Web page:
For NATO and the mantras, media and marketing is everything.
Russia Today has done a rather decent piece of research on this (see below). Among other things, it makes clear that the deal includes weapons that have little, if anything, to do with fighting terrorism. One of them is the Terminal High Altitude Area Defense (THAAD) missile defense system from Lockheed Martin that the US is also stuffing down the throat of South Korea.
To be able to win war, not to prevent them.
If for a moment one applies some kind of security political logics to this deal, it’s obvious that this build-up is directed – in the longer term perspective and with Israeli support, one must assume – against Iran and Syria. Israel’s official view is expressed here – official because otherwise this minister would have been fired for such statements.
The military expenditure “correlation of forces”
Military expenditures is not the only measure of military might. Neither is it an indicator of who would win a war; contemporary history is full of examples of big spenders losing wars when attacking countries with smaller military budgets.
That said, if you do a search on “world military expenditures” you’ll get a sense of who is willing and able to invest in the military and, also, a rough measure of both proportional allocation to the military sector and, above a certain level, an index of on dimension of militarism.
There are indexes by SIPRI and by the IISS and others – and here are the rough ‘correlation of forces’ pertaining to the countries we talk about here:
• Saudi Arabia is the 3rd or 4th largest military spender on earth after the US, China and perhaps Russia.
• Saudi Arabia spends about between US$ 64 and 82 billion annually (depending on source you consult), growing 20% per year and that is the extremely high 10 % of its GDP.
• Iran spends around US$ 12 bn which is 3% of its GDP.
• This means that Saudi Arabia military expenditures is already at least 5 times higher than Iran’s.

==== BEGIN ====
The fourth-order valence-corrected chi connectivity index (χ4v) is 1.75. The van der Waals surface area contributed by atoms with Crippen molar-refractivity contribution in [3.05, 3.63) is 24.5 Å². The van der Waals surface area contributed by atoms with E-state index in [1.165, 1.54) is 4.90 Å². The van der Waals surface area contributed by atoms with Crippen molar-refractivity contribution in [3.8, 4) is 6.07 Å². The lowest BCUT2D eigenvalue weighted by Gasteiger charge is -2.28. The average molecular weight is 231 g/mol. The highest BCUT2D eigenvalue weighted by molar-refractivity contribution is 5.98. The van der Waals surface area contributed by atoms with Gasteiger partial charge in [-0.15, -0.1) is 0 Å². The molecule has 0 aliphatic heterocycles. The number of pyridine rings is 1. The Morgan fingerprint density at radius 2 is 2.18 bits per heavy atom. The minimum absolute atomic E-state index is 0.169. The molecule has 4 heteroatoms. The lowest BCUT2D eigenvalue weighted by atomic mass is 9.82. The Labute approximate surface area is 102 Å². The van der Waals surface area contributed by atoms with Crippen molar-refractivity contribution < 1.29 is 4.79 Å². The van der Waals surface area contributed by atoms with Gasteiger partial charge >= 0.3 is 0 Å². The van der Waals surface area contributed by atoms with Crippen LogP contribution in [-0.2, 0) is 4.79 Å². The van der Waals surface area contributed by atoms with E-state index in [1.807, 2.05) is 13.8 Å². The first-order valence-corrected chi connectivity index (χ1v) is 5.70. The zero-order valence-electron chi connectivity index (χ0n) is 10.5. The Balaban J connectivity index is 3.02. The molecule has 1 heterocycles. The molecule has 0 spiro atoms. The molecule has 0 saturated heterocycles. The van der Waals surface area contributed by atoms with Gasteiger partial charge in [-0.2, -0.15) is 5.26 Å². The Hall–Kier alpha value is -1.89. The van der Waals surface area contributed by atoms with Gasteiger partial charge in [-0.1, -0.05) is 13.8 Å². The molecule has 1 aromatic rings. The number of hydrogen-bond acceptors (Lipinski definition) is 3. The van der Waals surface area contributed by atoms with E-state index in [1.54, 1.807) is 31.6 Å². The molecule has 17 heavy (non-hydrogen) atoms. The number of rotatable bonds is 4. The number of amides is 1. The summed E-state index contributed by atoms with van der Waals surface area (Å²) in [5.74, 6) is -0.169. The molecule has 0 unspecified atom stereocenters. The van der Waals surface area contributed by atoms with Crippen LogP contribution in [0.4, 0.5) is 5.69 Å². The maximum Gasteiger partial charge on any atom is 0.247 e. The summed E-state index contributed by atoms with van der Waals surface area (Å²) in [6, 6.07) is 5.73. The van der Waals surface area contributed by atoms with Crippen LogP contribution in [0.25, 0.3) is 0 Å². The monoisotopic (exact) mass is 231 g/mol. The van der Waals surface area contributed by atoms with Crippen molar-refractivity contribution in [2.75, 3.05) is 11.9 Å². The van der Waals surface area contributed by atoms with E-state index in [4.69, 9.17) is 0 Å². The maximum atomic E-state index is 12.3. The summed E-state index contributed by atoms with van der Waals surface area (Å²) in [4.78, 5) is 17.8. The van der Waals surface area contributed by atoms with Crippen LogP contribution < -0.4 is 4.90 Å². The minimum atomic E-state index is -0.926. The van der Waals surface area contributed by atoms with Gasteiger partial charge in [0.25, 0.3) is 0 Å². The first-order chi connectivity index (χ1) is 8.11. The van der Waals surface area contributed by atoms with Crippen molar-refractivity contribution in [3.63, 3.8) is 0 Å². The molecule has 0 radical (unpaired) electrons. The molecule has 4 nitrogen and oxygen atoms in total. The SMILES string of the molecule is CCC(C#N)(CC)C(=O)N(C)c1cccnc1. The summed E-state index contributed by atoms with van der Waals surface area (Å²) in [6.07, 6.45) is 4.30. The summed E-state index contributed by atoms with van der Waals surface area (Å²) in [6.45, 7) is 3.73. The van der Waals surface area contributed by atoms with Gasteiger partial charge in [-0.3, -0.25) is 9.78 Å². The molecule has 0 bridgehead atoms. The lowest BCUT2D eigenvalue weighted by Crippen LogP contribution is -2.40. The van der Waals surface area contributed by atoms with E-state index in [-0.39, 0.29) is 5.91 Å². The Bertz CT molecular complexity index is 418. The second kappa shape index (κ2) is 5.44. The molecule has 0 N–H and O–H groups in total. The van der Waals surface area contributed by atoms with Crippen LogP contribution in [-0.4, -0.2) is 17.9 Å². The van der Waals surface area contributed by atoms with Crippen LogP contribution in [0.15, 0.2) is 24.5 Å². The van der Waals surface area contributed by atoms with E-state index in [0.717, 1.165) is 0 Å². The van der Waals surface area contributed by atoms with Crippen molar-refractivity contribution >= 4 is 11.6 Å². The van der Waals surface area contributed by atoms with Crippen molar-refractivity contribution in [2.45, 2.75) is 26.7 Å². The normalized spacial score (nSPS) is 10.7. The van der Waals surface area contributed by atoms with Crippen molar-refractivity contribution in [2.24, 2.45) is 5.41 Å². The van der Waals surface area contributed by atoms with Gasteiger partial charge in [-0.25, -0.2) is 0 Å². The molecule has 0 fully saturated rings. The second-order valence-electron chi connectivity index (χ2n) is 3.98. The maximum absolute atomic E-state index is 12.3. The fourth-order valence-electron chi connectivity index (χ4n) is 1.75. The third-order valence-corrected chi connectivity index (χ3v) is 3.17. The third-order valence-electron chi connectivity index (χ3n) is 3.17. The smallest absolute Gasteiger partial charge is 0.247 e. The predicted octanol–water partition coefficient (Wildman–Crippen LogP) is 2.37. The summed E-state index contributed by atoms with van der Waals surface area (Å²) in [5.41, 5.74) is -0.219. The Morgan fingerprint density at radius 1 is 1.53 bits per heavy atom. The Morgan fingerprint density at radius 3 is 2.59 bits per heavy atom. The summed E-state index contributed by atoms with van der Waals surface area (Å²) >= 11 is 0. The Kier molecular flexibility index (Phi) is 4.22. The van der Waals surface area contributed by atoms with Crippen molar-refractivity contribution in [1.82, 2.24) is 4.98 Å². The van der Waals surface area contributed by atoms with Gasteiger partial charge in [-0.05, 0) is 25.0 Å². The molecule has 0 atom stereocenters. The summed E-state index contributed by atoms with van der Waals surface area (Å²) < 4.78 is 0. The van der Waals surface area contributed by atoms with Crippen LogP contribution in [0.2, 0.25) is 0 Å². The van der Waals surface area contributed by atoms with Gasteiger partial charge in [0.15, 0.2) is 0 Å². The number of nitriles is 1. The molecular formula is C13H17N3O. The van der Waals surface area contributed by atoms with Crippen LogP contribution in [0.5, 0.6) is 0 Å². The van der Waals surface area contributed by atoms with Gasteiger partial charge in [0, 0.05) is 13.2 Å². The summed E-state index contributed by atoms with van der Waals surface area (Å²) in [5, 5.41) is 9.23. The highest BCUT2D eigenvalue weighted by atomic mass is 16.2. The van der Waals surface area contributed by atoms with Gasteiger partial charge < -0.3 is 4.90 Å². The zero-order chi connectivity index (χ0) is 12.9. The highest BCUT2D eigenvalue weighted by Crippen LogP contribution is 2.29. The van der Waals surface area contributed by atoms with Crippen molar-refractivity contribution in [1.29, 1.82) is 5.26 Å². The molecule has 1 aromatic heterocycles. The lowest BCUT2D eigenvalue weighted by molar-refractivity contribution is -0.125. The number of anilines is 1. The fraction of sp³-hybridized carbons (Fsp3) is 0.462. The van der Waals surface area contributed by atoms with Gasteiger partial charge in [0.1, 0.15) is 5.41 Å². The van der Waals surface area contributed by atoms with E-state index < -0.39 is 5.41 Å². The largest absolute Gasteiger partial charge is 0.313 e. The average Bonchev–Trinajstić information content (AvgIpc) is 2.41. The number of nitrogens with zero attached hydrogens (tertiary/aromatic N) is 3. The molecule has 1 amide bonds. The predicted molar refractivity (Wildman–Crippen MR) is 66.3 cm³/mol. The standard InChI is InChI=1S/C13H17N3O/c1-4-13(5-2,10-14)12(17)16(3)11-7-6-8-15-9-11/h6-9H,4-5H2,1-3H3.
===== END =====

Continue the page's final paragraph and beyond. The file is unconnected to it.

• Add to Saudi Arabia Bahrein with about US$ 1 bn, Oman 9, Qatar 4, United Arab Emirates (UAE) 23 and Kuwait 6 – sum total US$ 43 bn – and include Saudi Arabia and you land at US$ 100-120 billion or
10 times Iran’s.
• In a future war, it is obvious that Israel – if it joins anyone – would join an anti-Iran and anti-Syria – so add US$ 17-18 bn (Israel alone with 1/10 of the population of Iran has 1,5 times larger military budget and is a nuclear weapons power).
• Figures for Syria’s military expenditures seem to be very complicated and unrealiable but most sources estimate it in the order of US$ 3 bn.
The conclusion based on facts, not marketing and mantra, is rather obvious: the military expenditures of Iran and Syria are max about 1/10 of a Saudi-lead regional coalition should there be a war between them in the future. And, if so, you’d find Israel, ISIS and other terrorist groups safely in this Western-dominated camp.
Iran, for instance, has not committed aggression against any neighbour the last 250 years. It is militarily engaged with Syria and Hezbollah but that is a basically defensive mutual-benefit cooperation cannot be seen as an indicator of future attacks, invasion or occupation of other states.
The Syrian Golan heights are occupied by Israel.
With the figures presented here it should be quite obvious that Iran and Syria would have to have suicidal or mentally sick leaders to start a war against the mentioned countries in this region.
In spite of these facts, Western media and politicians do not refrain from painting the image of Iran and Syria as dangers to the region and the whole world. Neither do they tell what the rough correlation of forces is, as stated here.
Since the above data are readily available to anyone who cares to look them up at the Internet, the reason for that omission must be either lack of research and competence, political self-censorship or, worse, having been told that such information shall not be part of the report on issues pertaining to, say, Iran, the Syria war or arms deals such as the one with Saudi Arabia.
Fake news are not only – or even predominantly – about lies, slant, planting of invented stories, framing and perspectives. It is as much about omissions. And invented narratives disseminated by PR and marketing companies to an extent not seen in the past.